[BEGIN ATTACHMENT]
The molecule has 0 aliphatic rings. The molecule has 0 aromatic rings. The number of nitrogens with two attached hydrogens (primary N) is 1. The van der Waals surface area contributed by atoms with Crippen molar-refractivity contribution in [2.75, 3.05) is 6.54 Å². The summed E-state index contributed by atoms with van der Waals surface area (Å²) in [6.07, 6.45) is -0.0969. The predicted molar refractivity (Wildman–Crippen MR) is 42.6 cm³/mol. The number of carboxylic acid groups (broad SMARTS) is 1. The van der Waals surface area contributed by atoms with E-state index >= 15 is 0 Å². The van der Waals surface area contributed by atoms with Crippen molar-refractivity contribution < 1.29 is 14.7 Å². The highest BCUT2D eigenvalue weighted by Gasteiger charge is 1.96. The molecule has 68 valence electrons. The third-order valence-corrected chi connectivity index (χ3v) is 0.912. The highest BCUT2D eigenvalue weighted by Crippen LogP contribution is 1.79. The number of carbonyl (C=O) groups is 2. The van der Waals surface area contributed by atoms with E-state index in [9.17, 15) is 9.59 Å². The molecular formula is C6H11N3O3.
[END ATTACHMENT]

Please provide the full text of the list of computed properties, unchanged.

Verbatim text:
The molecule has 0 aliphatic rings. The molecule has 0 aromatic rings. The number of nitrogens with two attached hydrogens (primary N) is 1. The van der Waals surface area contributed by atoms with Crippen molar-refractivity contribution in [2.75, 3.05) is 6.54 Å². The summed E-state index contributed by atoms with van der Waals surface area (Å²) in [6.07, 6.45) is -0.0969. The predicted molar refractivity (Wildman–Crippen MR) is 42.6 cm³/mol. The number of carboxylic acid groups (broad SMARTS) is 1. The van der Waals surface area contributed by atoms with E-state index >= 15 is 0 Å². The van der Waals surface area contributed by atoms with Crippen molar-refractivity contribution < 1.29 is 14.7 Å². The highest BCUT2D eigenvalue weighted by Gasteiger charge is 1.96. The molecule has 68 valence electrons. The third-order valence-corrected chi connectivity index (χ3v) is 0.912. The highest BCUT2D eigenvalue weighted by Crippen LogP contribution is 1.79. The number of carbonyl (C=O) groups is 2. The van der Waals surface area contributed by atoms with E-state index in [9.17, 15) is 9.59 Å². The molecular formula is C6H11N3O3.